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Tautology | Definition and Meaning – Learn with Examples

Tautology | Definition and Meaning – Learn with Examples

A tautology is defined as a rhetorical strategy where the same idea is repeated in different words. A tautology is when you say the same thing twice using different words, which is unnecessary and can make your statement less clear

The purpose of a tautology is to emphasize a point or to create a sense of reinforcement, but it can also come across as unnecessary and redundant. The example, “a free gift,” is a classic instance of a tautological expression since a gift is inherently something given without payment, so the word “free” is redundant in this context. Tautologies are generally discouraged in effective communication, as they can weaken the impact of the message and make the language less precise.

Examples of Tautological Statements:

Here are five examples of tautologies:

  1. Exact same: Saying something is the “exact same” means it’s identical. The word “exact” is unnecessary.
  2. Basic fundamentals: Referring to something as the “basic fundamentals” is redundant since fundamentals are already basic principles or foundations.
  3. Close proximity: Describing something as being in “close proximity” means it’s nearby. “Proximity” itself means closeness, so the word “close” is redundant.
  4. End result: Talking about the “end result” means discussing the final outcome. The word “end” already implies a result, making “result” redundant.
  5. Final conclusion: Mentioning the “final conclusion” means discussing the ultimate ending point. The word “final” already indicates the conclusion, so “conclusion” is unnecessary.

Both tautology and pleonasm involve the use of unnecessary words, but they have subtle differences in their meanings:

Tautology is Repetition of meaning:

A tautology specifically refers to the unnecessary repetition of meaning using different words. It’s a form of redundancy where the same idea is expressed multiple times, making the statement verbose without adding any extra meaning. For example, saying “future plans” is a tautology because plans are always about the future.

Pleonasm is use of Excess Words:

Pleonasm, on the other hand, is the use of more words than necessary to convey meaning. It’s a broader term that encompasses various types of redundancy, not limited to expressing the same idea in different words. Pleonasm can include using redundant adjectives, adverbs, or other unnecessary qualifiers. For instance, saying “she climbed up” is pleonastic because “up” is unnecessary since climbing inherently implies moving upward.

In summary, while tautology is a specific type of pleonasm involving the repetition of the same idea in different words, pleonasm can include any kind of redundant or unnecessary use of words in a sentence.

Types of Tautology:

There are two basic types of Tautology:

Rhetorical Tautology:

A rhetorical tautology involves needless repetition in expressing an idea. It occurs when extra words are used to convey a meaning already implied. For instance, saying “a new innovation” is a tautology because “innovations” are inherently “new.” Although often seen as bad style due to redundancy, they can emphasize specific aspects of an idea. This makes them common in political speeches and advertising slogans.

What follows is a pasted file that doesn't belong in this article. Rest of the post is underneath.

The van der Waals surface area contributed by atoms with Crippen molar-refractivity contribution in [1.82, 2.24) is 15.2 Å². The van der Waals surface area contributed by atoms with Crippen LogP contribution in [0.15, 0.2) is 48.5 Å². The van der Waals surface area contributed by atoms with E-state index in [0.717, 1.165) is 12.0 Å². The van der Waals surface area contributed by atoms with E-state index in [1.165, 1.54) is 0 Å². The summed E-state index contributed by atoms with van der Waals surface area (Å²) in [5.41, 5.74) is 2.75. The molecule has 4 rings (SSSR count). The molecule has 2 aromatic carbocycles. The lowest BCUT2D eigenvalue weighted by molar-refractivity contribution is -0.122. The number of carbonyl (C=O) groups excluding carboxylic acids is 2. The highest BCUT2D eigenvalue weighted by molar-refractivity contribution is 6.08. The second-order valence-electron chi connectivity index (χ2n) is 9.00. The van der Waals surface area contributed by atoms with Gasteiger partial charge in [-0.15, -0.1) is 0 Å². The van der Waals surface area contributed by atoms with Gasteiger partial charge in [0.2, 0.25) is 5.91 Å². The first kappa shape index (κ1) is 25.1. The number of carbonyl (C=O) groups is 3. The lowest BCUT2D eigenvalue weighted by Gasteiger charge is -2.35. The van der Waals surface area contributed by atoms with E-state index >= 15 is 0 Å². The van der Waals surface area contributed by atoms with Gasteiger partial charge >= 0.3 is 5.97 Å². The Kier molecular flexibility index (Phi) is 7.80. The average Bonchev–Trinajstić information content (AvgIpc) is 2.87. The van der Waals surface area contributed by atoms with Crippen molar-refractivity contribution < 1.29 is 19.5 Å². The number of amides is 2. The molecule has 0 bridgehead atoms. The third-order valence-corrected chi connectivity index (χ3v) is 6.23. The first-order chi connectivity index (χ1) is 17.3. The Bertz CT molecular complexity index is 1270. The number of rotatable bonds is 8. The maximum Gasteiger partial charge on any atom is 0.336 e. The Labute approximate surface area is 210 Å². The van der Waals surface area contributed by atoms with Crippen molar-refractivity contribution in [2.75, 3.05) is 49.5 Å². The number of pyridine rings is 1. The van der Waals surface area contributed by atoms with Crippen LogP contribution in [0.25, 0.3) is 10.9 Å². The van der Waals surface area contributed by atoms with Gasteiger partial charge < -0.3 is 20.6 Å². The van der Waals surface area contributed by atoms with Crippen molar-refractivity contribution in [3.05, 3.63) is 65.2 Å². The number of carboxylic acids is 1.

Examples of Rhetorical Tautologies:

  • Call to receive your free gift.
  • Have you made any future plans?
  • The police apprehended the armed gunman.

Logical Tautology:

A logical tautology is a statement always true, leaving no logical possibility unconsidered. These statements, often “either/or” in nature, don’t convey meaningful claims about the world. Sometimes, they involve circular reasoning, repeating the premise to support itself (e.g., “blue is blue”). While logically redundant, they are used to express inevitability in non-literal contexts.

Examples of Logical Tautologies:

  • It is or it isn’t.
  • You’re coming or you’re not.
  • The book is popular because people like it.

Examples of Non-Literal Logical Tautologies:

Boys will be boys. [typical mischievous behavior of boys]
It is what it is. [accepting an unchangeable situation]

Should Tautologies be Avoided while communicating?

Using tautologies is generally considered a stylistic flaw and should be avoided in formal contexts such as academic writing. Tautologies often creep in when a word conveying a similar idea is redundantly included in a sentence. In such cases, removing the extra word can enhance the clarity and precision of your writing especially for cyberbullying essay.

Examples: Fixing Tautologous Statements:

I’m arriving at 6 a.m. in the morning. [a.m. means “in the morning”]
Better: I’m arriving at 6 a.m.
Better: I’m arriving at 6 in the morning.

Aaron made an unintentional mistake. [mistakes are always unintentional]
Better: Aaron made a mistake۔

You can use the ATM machine over there. [ATM stands for “automated teller machine”]
Better: You can use the ATM over there.

However, it’s worth noting that tautologies are sometimes purposefully used in literature, political speeches, advertising, and everyday conversation to emphasize a point or convey certainty. For instance, the phrase “I saw it with my own eyes,” although tautological (one cannot see with someone else’s eyes), is commonly used to stress the truth of a statement, especially when something seems hard to believe.

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